The Turkish-led incursion into North-East Syria placed images of conflict, burning horizons and columns of people fleeing their homes back on the media’s front pages.
It also coincided with World Mental Health day where more than ever there is global recognition as to the depth and scale of the ‘invisible’ challenges of mental health across the planet.
Mental health issues in peaceful, developed countries are being debated like never before. Employers, families and society at large are all becoming more sensitive in countries like the UK, to the impact of stress, depression or more chronic mental health issues on people’s lives. Lots of this sensitivity is driven by improved understanding of the workings of the human mind; an area of human physiology that continues to benefit from research and investment.
Yet in conflict zones or for people forced from their homes these issues can be significantly exacerbated and can struggle to receive adequate care. The International Committee of the Red Cross estimates that if you live in crisis affected areas you are three times more likely to suffer from mental health issues.
This is hardly surprising but often the most established and urgent humanitarian response to these crisis’ is a focus on water, shelter and nutrition. The state of peoples’ minds comes as a distant after thought, partly due to a global incapacity of trained responders, to cultural conditions in crisis affected countries where mental health is seen as a private issue not to be surfaced outside of the home or due to a lack of funding.
What’s more, whilst more immediate needs naturally get the most attention, the trauma of witnessing the horrors of conflict or natural disasters can lead to issues that require longer term care - for periods that go far beyond the period of first phase disaster. This is especially the case if we continue to witness the trend towards protracted conflicts. The war in Afghanistan is 18 years old, the war in Syria almost nine - those living, and particular those growing up in the countries - may face a unique challenge to their mental health.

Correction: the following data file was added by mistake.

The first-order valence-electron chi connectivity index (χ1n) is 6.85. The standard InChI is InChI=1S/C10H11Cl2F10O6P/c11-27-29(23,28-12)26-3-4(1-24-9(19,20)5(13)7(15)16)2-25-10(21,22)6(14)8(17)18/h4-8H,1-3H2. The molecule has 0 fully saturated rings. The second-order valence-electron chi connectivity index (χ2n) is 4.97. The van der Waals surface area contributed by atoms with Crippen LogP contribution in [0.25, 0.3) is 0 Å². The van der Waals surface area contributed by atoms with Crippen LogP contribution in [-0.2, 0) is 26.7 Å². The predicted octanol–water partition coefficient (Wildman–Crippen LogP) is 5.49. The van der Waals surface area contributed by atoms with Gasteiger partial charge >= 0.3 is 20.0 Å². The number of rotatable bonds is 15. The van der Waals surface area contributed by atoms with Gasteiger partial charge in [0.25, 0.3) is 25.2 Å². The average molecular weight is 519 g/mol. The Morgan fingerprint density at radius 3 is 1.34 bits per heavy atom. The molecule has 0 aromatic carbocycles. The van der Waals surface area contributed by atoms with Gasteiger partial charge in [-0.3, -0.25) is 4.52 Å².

One particular issue is that of ‘toxic stress’. Harvard University define this as the “excessive or prolonged activation of stress response systems in the body and brain”. Having to live for entire childhoods under the threat of death can wire the brain to a very different set of conditions compared to those children who have safe spaces to learn and play.
With some 24 million children in conflict affected areas estimated to have some form of mental health issue it is critical that international and domestic governance adjusts to reflect a better understanding of the scale of the issue and a roadmap towards a response.
Speaking this month at a conference on mentally health in Holland, the UN’s chief humanitarian, Mark Lowcock, explained that “we also need to look at the long-term recovery of people affected by crises. We are examining how our programmes can restore social capital for communities in crisis; the links, the shared values and understandings in society that enable individuals and groups to trust each other and collaborate”.
Trust is an essential component of this response that will twin with the increased awareness we now see to open up conversations across different societies to tackling this issue. If we see mental health as a pyramid with the daily stress faced by the majority at the bottom and smaller numbers needing a more clinical referral at the top - all of this starts with a wider acceptance that this is a public health issue not a private domestic one.
The next step is to realise that considering the scale of the challenge - especially at the bottom of the pyramid - that is makes practical sense to integrate mental health support into other aspects of a humanitarian response rather than to invent and resource a whole new discipline. This means education responses with pathways to mental health support for people who need it for instance.
This year’s World Mental Health day focused on suicide prevention after 2018 saw a sharp increase in the trend. Whilst suicide is of course the extreme outcome of mental health issues it sits on top of a huge pyramid of need that the world appears to be waking up to.
Disclaimer: Views expressed by writers in this section are their own and do not necessarily reflect the views of 7Dnews.